Italian director Andrea Pallaoro is back on the Lido with English-language drama “Monica,” starring transgender actor Trace Lysette (“Transparent”) as a woman who returns home to the Midwest to care for her dying mother, played by Patricia Clarkson. His sophomore feature, “Hannah,” premiered at Venice with star Charlotte Rampling winning the festival’s Coppa Volpi for the best actress in 2017.
Pallaoro, who lives in L.A., spoke to Variety about making a film that is not about “transitioning per se,” he says, but about the title character’s rapport with the world long after the transition has occurred.
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What drew you to the subject matter?
The initial fire behind “Monica” has been a need to come to terms or to understand or to attempt to understand better or to resolve the complexities of abandonment.
How did you cast Trace Lysette for the title role?
I auditioned over 30 people for this role, and not just in the U.S., so I cast a very, very broad net. And it was a process that took more than a year. When I met Trace, it was actually after that first meeting, I felt like she was the one that had the emotional depth to express what I needed. And also because of her own story and what she experienced herself, she not only understood the character and the project at large, but she had this unwavering commitment to tell this story.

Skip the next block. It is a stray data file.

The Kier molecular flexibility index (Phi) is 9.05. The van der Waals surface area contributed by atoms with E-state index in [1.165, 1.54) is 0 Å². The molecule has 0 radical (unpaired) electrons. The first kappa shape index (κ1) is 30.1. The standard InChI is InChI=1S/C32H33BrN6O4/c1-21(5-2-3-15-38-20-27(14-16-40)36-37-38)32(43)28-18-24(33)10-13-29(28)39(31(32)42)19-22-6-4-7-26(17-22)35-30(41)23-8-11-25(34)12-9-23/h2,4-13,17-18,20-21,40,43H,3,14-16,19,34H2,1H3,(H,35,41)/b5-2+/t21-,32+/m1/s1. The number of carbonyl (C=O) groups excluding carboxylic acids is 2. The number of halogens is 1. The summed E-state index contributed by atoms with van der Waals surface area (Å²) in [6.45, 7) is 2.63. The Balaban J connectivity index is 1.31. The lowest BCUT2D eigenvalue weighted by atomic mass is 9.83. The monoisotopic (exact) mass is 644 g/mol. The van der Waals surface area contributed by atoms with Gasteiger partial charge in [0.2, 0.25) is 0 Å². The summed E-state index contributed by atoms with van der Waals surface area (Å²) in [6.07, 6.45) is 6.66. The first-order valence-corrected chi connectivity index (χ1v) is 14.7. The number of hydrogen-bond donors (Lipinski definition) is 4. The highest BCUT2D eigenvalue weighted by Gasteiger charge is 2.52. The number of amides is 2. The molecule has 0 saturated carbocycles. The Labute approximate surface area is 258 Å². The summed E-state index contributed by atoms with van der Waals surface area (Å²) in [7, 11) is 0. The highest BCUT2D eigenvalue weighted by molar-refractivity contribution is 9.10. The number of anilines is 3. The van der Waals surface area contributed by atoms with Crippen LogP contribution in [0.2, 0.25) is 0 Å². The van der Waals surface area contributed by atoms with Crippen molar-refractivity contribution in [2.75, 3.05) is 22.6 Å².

I’m curious about the choice of Ohio as the film’s location.
Well, I should mention that Trace herself comes from Ohio. And that was just by chance. It’s one of those beautiful things that happen. But I considered a number of Midwestern states. I felt that the Midwest was important to create the contrast between a city like Los Angeles or New York, where Monica lives, and instead the place where she came from, and where [her] family is. Because there is a very strong dichotomy and very strong difference between these two worlds that I’m experiencing myself living in the U.S.
What’s the thrust of this story?
For me, it was always crucial that Monica was an expression of a woman who returns home and really connects. Who forgives, and finds a connection with the world that she had left behind for a number of reasons. And the trans experience that is explored in the film is not in the context of transitioning per se, but of the relationship that the character has with the rest of the world. It’s not a transition story, which is usually the case, I must say, with most of the films and the stories I have experienced with transgender characters at their center. There is a danger to that, because I think the mainstream audience is then brought to understand and experience these characters just within those parameters.
So with Monica, I wanted to open the breadth as much as possible and not focus on that single element. It’s a film that I hope will allow spectators to use Monica as a vehicle to see themselves reflected onto this character, onto the story, and onto these dynamics. And hopefully understand themselves better through her. Because that’s the real catharsis that I look for in film and I look for in art in general, and that I hope to be able to give an audience.
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